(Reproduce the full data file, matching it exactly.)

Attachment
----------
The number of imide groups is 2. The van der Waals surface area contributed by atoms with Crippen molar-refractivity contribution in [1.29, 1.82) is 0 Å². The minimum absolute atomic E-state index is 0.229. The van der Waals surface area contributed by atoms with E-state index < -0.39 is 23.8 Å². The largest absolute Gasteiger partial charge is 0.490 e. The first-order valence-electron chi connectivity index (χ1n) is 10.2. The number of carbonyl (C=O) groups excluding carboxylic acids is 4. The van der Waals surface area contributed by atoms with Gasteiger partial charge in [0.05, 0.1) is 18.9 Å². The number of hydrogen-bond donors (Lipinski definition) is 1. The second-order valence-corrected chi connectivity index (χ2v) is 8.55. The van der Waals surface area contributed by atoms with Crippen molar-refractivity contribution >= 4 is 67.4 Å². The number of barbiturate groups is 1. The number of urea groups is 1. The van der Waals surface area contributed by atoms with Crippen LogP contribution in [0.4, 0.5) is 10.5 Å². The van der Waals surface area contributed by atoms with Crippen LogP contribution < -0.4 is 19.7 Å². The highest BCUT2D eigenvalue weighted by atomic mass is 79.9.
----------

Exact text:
The number of imide groups is 2. The van der Waals surface area contributed by atoms with Crippen molar-refractivity contribution in [1.29, 1.82) is 0 Å². The minimum absolute atomic E-state index is 0.229. The van der Waals surface area contributed by atoms with E-state index < -0.39 is 23.8 Å². The largest absolute Gasteiger partial charge is 0.490 e. The first-order valence-electron chi connectivity index (χ1n) is 10.2. The number of carbonyl (C=O) groups excluding carboxylic acids is 4. The van der Waals surface area contributed by atoms with Gasteiger partial charge in [0.05, 0.1) is 18.9 Å². The number of hydrogen-bond donors (Lipinski definition) is 1. The second-order valence-corrected chi connectivity index (χ2v) is 8.55. The van der Waals surface area contributed by atoms with Crippen molar-refractivity contribution >= 4 is 67.4 Å². The number of barbiturate groups is 1. The number of urea groups is 1. The van der Waals surface area contributed by atoms with Crippen LogP contribution in [0.4, 0.5) is 10.5 Å². The van der Waals surface area contributed by atoms with Crippen LogP contribution < -0.4 is 19.7 Å². The highest BCUT2D eigenvalue weighted by atomic mass is 79.9.